The Hypocrisy of it All

by Lou on May 8, 2007

As expected, Barney Frank’s proposed legislation to de-claw the Unlawful Internet gambling Enforcement Act (UIGEA) was strongly opposed by a group of sports organizations that included the National Football League (NFL) and the National Basketball Association (NBA.)

In a hypocritical letter from Rich Buchanan, vice president and general counsel of the NBA and William Daly, deputy commissioner of the National Hockey League, to the House Financial Services Committee that Frank chairs, the coalition wrote, “We write to thank this Committee for its leadership in the last Congress in enacting the Unlawful Internet Gambling Enforcement Act of 2006, and urge the Committee to reject proposals to reverse itself on the issue.”
The letter stated that betting on sports can “corrupt athlete’s contests or create the appearance of corruption.” They went on to say, “Our sports organizations would very strongly oppose any effort to legalize any online sports gambling.”

I’m glad to report that I’m not the only person to see the blatant double-standard hypocrisy in their stance.

TheHill.com reported last week that Tom Lizardo, chief of staff to Financial Services panel member Ron Paul (R-TX) replied to the letter this way: “Please don’t tell me something about the altruism of professional sports, especially the NFL. Maybe they could spend a bit more time and effort making sure your retired players are not living in poverty with the billions you make on the Super bowl.”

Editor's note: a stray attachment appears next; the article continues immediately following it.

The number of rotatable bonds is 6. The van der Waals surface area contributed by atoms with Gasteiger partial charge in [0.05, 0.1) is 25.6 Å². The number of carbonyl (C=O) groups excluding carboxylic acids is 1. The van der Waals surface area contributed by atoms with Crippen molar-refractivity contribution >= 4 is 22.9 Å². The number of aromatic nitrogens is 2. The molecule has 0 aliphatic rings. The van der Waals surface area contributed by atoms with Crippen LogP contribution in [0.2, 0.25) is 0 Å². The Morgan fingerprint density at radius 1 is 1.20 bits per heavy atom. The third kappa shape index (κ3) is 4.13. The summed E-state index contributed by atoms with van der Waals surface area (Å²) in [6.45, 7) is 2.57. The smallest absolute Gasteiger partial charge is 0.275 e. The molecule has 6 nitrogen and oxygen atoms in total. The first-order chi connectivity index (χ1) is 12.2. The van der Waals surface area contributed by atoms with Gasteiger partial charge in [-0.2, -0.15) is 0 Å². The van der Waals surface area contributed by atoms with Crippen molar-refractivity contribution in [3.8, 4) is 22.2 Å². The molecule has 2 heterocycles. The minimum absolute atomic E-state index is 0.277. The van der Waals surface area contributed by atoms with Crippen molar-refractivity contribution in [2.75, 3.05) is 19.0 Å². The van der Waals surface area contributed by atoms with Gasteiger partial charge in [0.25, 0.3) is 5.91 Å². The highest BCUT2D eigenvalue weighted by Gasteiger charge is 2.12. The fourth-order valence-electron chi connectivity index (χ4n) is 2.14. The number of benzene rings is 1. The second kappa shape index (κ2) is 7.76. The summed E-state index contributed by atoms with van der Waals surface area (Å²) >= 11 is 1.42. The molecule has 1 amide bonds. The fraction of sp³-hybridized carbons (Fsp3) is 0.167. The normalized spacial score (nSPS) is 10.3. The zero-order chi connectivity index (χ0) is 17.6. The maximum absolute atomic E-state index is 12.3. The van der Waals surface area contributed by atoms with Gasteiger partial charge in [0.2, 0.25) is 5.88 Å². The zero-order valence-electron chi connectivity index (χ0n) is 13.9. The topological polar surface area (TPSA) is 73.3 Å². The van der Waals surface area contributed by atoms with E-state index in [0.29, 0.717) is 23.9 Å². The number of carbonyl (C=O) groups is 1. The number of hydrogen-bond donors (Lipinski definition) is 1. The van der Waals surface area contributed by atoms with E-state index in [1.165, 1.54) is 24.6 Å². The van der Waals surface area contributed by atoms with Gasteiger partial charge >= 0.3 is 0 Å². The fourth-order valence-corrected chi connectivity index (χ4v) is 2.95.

TheHill.com also reported that UIGEA’s critics complained about fantasy sports leagues being allowed to operate, which resemble sports betting so closely. One industry lobbyist is quoted as saying: “The fantasy leagues not only produce millions of dollars for Major League Baseball; they also stir interest in baseball, football and other sports.”
And while we’re at it, if gambling online is bad, why is horseracing exempt, and if gambling in general is bad, why do the majority of states allow some form of it, and why are state governments themselves deeply involved in promoting gaming through lotteries?

I think it’s time for the hypocrites in professional sports to shut up, sit down, and start over.

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